HUD Secretary Carson Decries Government Gridlock as Shutdown Finds Temporary End

Department of Housing and Urban Development (HUD) Secretary Ben Carson is not often one to get worked up, but he did flash a degree of tempered frustration at political leaders in Washington, D.C. over the longest government shutdown in American history in a recent interview, right before the White House and congressional leaders agreed to temporarily reopen the government.

Carson, who has been largely quiet since the shutdown began in late December, told NPR’s Brakkton Booker that government officials at the forefront of the gridlock need to put the needs of the affected above any possible political points they can score.

“We can continue to hope that our leaders will recognize that this is an easy problem to solve,” Carson said. “I mean, just take your ego out of it.”

In a clarifying statement from HUD to NPR, the department wanted to assure people that Carson was not directing his criticism at the president, but instead to congressional leaders like Senate Majority Leader Mitch McConnell (R-KY) and Speaker of the House Nancy Pelosi (D-CA).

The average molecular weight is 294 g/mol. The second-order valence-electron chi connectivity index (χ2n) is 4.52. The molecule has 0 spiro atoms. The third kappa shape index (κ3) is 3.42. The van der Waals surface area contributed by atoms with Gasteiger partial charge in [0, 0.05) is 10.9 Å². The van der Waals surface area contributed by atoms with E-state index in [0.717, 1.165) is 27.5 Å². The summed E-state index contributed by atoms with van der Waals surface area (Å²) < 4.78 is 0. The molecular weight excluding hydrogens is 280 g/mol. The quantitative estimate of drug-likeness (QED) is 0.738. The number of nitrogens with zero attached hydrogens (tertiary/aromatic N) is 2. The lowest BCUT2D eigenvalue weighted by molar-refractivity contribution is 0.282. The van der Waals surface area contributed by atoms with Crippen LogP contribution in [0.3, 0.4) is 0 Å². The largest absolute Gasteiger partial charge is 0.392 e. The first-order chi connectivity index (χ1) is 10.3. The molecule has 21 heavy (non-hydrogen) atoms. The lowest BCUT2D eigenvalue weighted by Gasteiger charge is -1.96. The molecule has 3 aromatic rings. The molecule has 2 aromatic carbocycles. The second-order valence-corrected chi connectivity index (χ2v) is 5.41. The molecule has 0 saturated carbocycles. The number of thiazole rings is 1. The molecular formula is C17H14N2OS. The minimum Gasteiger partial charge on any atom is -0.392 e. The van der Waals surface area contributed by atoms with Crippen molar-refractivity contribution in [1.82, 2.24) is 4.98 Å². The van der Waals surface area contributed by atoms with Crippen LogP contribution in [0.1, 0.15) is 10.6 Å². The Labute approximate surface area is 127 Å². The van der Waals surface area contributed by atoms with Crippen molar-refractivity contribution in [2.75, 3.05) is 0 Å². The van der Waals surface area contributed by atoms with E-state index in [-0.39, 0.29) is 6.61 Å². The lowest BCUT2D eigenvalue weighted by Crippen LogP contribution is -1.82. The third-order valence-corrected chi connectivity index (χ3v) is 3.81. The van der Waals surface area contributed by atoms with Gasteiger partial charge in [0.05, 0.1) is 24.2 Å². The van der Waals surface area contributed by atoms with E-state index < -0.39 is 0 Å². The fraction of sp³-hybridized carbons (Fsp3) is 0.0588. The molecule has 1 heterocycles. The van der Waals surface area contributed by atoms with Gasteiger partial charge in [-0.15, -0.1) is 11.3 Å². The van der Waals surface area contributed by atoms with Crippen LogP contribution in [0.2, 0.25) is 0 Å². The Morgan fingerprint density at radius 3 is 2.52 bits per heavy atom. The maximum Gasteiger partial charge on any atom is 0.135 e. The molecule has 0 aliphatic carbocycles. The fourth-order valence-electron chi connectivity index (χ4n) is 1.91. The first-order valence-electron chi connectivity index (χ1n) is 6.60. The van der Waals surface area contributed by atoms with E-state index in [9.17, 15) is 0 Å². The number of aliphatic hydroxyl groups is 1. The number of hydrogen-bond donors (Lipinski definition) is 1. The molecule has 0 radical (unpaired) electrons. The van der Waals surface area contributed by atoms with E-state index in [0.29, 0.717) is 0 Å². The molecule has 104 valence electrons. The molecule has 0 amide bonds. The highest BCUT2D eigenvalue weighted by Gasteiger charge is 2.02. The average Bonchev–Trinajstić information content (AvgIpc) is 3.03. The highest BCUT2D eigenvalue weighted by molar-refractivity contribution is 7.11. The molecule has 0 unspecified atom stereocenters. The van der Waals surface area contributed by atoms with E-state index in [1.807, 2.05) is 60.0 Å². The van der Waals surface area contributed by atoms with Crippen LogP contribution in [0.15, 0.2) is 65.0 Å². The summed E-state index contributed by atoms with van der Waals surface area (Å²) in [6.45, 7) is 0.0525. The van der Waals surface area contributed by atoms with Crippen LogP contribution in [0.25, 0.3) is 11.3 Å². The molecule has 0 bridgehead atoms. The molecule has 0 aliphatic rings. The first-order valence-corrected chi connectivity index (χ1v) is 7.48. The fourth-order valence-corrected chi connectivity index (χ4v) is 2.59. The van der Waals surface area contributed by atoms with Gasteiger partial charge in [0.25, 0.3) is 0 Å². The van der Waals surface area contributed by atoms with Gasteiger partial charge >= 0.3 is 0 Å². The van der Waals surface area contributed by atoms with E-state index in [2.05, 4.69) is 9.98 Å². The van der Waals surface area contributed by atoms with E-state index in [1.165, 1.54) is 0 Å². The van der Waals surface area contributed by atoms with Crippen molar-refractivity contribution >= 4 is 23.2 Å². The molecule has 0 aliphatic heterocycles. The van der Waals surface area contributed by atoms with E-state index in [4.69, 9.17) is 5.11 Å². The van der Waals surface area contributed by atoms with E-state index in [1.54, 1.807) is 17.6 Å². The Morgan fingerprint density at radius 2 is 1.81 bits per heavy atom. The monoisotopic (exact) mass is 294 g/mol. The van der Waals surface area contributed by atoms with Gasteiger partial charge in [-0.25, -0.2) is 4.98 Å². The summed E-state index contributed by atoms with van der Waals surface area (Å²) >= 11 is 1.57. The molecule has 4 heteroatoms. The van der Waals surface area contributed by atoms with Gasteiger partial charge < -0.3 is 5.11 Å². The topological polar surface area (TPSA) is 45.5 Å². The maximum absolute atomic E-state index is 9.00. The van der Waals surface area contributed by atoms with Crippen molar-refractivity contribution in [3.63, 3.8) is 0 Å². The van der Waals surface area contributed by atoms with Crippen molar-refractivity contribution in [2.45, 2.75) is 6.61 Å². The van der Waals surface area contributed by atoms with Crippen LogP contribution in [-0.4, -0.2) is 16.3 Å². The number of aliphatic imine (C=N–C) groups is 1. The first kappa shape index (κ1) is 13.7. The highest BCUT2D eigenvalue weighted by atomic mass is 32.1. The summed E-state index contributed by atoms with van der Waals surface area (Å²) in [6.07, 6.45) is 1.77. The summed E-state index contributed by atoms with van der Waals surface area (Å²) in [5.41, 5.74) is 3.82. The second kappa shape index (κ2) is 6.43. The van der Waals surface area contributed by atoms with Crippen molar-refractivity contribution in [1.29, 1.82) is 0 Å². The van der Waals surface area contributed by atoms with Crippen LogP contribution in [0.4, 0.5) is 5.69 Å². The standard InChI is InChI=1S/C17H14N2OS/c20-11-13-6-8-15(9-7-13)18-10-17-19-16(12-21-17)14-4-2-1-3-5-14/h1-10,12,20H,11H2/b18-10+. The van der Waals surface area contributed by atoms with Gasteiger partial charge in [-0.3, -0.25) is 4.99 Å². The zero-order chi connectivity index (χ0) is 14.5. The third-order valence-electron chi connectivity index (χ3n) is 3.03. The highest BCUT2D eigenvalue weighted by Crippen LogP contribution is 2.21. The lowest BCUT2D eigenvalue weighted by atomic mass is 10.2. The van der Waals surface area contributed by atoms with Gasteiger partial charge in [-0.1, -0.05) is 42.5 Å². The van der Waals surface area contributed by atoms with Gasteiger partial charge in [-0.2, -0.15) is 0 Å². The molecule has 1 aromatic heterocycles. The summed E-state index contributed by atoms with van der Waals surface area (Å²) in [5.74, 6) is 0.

“They need to send the President an acceptable bill so that important government functions can continue,” the written statement read in part.

While reverse mortgage originators related to RMD that their operations ran largely uninhibited during the shutdown, the same could not be said of HUD. As one of the affected federal agencies, new Home Equity Conversion Mortgage (HECM) endorsements were halted entirely four days after the shutdown began, while customer service remained available with limited staff assistance. Online portals for HUD were not updated during the duration of the shutdown.

The shutdown also critically affected operations related to forward mortgages and housing assistance programs for lower-income individuals.

Carson himself also emphasized that even though there are programs that exist to help affected federal workers make ends meet, that should not deter politicians from thinking about them as they worked to put an end to the shutdown.

“These federal workers, I mean, yes I know we’re going to give them back pay, but that doesn’t take care of the interest if they borrow money,” Carson said.

The Secretary’s comments were followed soon after by an agreement announced on Friday, reached between the White House and congressional leaders to reopen shuttered government operations temporarily for three weeks while the president continues to try and secure roughly $5.7 billion to fund a wall or other barrier to be placed on the southern U.S. border.

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